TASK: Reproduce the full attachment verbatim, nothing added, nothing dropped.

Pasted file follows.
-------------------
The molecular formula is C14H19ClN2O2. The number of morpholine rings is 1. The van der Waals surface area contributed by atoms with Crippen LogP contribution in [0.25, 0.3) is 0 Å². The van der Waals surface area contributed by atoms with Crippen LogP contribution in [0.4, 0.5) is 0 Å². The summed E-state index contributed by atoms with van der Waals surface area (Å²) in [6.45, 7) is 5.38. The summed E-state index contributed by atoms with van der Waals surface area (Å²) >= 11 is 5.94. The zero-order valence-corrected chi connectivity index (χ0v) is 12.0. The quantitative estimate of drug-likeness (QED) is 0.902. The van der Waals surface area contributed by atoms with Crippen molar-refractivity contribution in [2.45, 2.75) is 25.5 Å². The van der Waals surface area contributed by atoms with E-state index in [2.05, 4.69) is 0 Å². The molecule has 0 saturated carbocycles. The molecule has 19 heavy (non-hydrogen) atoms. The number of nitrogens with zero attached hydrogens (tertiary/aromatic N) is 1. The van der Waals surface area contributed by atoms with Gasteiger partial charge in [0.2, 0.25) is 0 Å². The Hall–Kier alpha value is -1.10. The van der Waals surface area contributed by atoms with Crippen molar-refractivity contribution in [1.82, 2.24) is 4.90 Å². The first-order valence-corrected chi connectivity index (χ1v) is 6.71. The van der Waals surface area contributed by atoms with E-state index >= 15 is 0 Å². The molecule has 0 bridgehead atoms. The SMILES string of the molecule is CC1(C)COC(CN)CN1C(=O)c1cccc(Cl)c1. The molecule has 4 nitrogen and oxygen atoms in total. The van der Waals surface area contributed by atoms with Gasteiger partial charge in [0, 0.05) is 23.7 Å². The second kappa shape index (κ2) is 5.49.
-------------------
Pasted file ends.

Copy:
The molecular formula is C14H19ClN2O2. The number of morpholine rings is 1. The van der Waals surface area contributed by atoms with Crippen LogP contribution in [0.25, 0.3) is 0 Å². The van der Waals surface area contributed by atoms with Crippen LogP contribution in [0.4, 0.5) is 0 Å². The summed E-state index contributed by atoms with van der Waals surface area (Å²) in [6.45, 7) is 5.38. The summed E-state index contributed by atoms with van der Waals surface area (Å²) >= 11 is 5.94. The zero-order valence-corrected chi connectivity index (χ0v) is 12.0. The quantitative estimate of drug-likeness (QED) is 0.902. The van der Waals surface area contributed by atoms with Crippen molar-refractivity contribution in [2.45, 2.75) is 25.5 Å². The van der Waals surface area contributed by atoms with E-state index in [2.05, 4.69) is 0 Å². The molecule has 0 saturated carbocycles. The molecule has 19 heavy (non-hydrogen) atoms. The number of nitrogens with zero attached hydrogens (tertiary/aromatic N) is 1. The van der Waals surface area contributed by atoms with Gasteiger partial charge in [0.2, 0.25) is 0 Å². The Hall–Kier alpha value is -1.10. The van der Waals surface area contributed by atoms with Crippen molar-refractivity contribution in [1.82, 2.24) is 4.90 Å². The first-order valence-corrected chi connectivity index (χ1v) is 6.71. The van der Waals surface area contributed by atoms with E-state index >= 15 is 0 Å². The molecule has 0 bridgehead atoms. The SMILES string of the molecule is CC1(C)COC(CN)CN1C(=O)c1cccc(Cl)c1. The molecule has 4 nitrogen and oxygen atoms in total. The van der Waals surface area contributed by atoms with Gasteiger partial charge in [0, 0.05) is 23.7 Å². The second kappa shape index (κ2) is 5.49.